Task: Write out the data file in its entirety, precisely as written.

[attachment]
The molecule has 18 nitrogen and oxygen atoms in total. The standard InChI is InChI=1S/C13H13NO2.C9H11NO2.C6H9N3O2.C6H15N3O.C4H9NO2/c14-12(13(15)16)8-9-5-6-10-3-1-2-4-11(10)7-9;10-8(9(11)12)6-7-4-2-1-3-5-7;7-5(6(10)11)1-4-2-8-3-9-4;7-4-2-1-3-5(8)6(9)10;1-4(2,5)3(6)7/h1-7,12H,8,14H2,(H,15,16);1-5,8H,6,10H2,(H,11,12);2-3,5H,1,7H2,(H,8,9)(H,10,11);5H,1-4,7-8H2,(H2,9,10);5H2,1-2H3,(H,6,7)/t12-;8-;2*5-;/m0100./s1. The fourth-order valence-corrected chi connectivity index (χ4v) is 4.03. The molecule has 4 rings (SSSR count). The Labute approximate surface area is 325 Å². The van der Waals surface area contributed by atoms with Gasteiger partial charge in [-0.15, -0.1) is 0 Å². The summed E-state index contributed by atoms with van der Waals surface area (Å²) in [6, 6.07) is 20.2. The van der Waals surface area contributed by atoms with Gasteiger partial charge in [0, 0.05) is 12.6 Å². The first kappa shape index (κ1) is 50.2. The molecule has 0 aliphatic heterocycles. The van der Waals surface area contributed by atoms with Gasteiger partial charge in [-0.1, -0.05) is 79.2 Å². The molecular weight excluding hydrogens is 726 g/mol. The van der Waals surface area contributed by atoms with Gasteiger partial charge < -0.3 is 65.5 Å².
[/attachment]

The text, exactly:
The molecule has 18 nitrogen and oxygen atoms in total. The standard InChI is InChI=1S/C13H13NO2.C9H11NO2.C6H9N3O2.C6H15N3O.C4H9NO2/c14-12(13(15)16)8-9-5-6-10-3-1-2-4-11(10)7-9;10-8(9(11)12)6-7-4-2-1-3-5-7;7-5(6(10)11)1-4-2-8-3-9-4;7-4-2-1-3-5(8)6(9)10;1-4(2,5)3(6)7/h1-7,12H,8,14H2,(H,15,16);1-5,8H,6,10H2,(H,11,12);2-3,5H,1,7H2,(H,8,9)(H,10,11);5H,1-4,7-8H2,(H2,9,10);5H2,1-2H3,(H,6,7)/t12-;8-;2*5-;/m0100./s1. The fourth-order valence-corrected chi connectivity index (χ4v) is 4.03. The molecule has 4 rings (SSSR count). The Labute approximate surface area is 325 Å². The van der Waals surface area contributed by atoms with Gasteiger partial charge in [-0.15, -0.1) is 0 Å². The summed E-state index contributed by atoms with van der Waals surface area (Å²) in [6, 6.07) is 20.2. The van der Waals surface area contributed by atoms with Gasteiger partial charge in [0, 0.05) is 12.6 Å². The first kappa shape index (κ1) is 50.2. The molecule has 0 aliphatic heterocycles. The van der Waals surface area contributed by atoms with Gasteiger partial charge in [-0.1, -0.05) is 79.2 Å². The molecular weight excluding hydrogens is 726 g/mol. The van der Waals surface area contributed by atoms with Gasteiger partial charge < -0.3 is 65.5 Å².